Starting with GNU g++ version 3.4.0, GNU g++ claims to be much closer to the ISO/ANSI C++ standards.[5] GNU g++ ships with the standard libstdc++. C++ source files conventionally use one of these suffixes: .C, .cc, .cpp, .c++, .cp, or .cxx; preprocessed C++ files use the suffix .ii. GCC recognizes files with these names and compiles them as C++ programs even if you call the compiler the same way as for compiling C programs (usually with the name gcc).


However, C++ programs often require class libraries as well as a compiler that understands the C++ language. Under some circumstances, you might want to compile programs from standard input, or otherwise without a suffix that flags them as C++ programs. g++ is a program that calls GCC with the default language set to C++, and automatically specifies linking against the C++ library. On many systems, the executable g++ is also installed with the name c++.

When you compile C++ programs, you may specify many of the same command-line options that you use for compiling programs in any language, or command-line options meaningful for C and related languages, or options that are meaningful only for C++ programs.

You can use most of the GNU compiler options when using the g++ compiler, but some options are meaningful only for C++ programs. Table 2-1 shows a few useful g++ options.

Table 2-1. Sample g++ Options

GNU g++ Options



Check that the pointer returned by operator new is non-null before attempting to modify the storage allocated.


The C++ standard allows an implementation to omit creating a temporary object that is used only to initialize another object of the same type. Specifying this option disables that optimization and forces g++ to call the copy constructor in all cases.


If -ffor-scope is specified, the scope of variables declared in a for-init-statement is limited to the for loop itself, as specified by the C++ standard. If -fno-for-scope is specified, the scope of variables declared in a for-init-statement extends to the end of the enclosing scope, as was the case in old versions of g++ and other (traditional) implementations of C++. The default if neither flag is given is to follow the standard, but to allow and give a warning for old-style code that would otherwise be invalid or have different behavior.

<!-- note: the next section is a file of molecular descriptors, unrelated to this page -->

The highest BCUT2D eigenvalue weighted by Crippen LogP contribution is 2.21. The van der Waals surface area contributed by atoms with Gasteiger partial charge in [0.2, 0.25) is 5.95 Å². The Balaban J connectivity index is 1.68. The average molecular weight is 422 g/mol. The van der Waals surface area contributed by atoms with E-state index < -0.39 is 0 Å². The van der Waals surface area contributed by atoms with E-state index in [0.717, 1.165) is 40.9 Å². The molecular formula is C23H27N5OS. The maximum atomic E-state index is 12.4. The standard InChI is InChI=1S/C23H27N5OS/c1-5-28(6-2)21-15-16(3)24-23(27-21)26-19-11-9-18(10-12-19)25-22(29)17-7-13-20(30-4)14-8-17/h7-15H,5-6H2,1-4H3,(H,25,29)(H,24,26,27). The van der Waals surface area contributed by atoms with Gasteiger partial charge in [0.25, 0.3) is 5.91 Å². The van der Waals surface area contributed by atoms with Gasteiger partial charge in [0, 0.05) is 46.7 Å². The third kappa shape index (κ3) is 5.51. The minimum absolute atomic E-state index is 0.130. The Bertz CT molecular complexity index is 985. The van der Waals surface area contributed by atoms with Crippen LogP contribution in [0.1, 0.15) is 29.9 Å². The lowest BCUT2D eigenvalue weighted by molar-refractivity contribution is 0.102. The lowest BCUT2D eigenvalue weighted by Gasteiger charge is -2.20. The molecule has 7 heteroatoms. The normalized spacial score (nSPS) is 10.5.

Disable generation of information about every class with virtual functions for use by the C++ runtime type identifier features (dynamic_cast and typeid). If you do not use those parts of the language, you can save some space by using this flag. Note that exception handling uses the same information, but it generates it as needed.

You will use the following command to compile a typical C++ program under GNU:

g++ <additional options here> -c firstClass.C o firstClass.o 

2.1.3. GNU g77 FORTRAN

GNU FORTRAN consists of a compiler, runtime libraries, and debugger support. It supports ANSI FORTRAN 77 conformance, plus popular extensions to FORTRAN, including some ANSI/ISO FORTRAN 90 features.

The libf2c library is distributed with GNU FORTRAN for the convenience of its users but is not part of GNU FORTRAN. It contains the procedures needed by FORTRAN programs while they are running.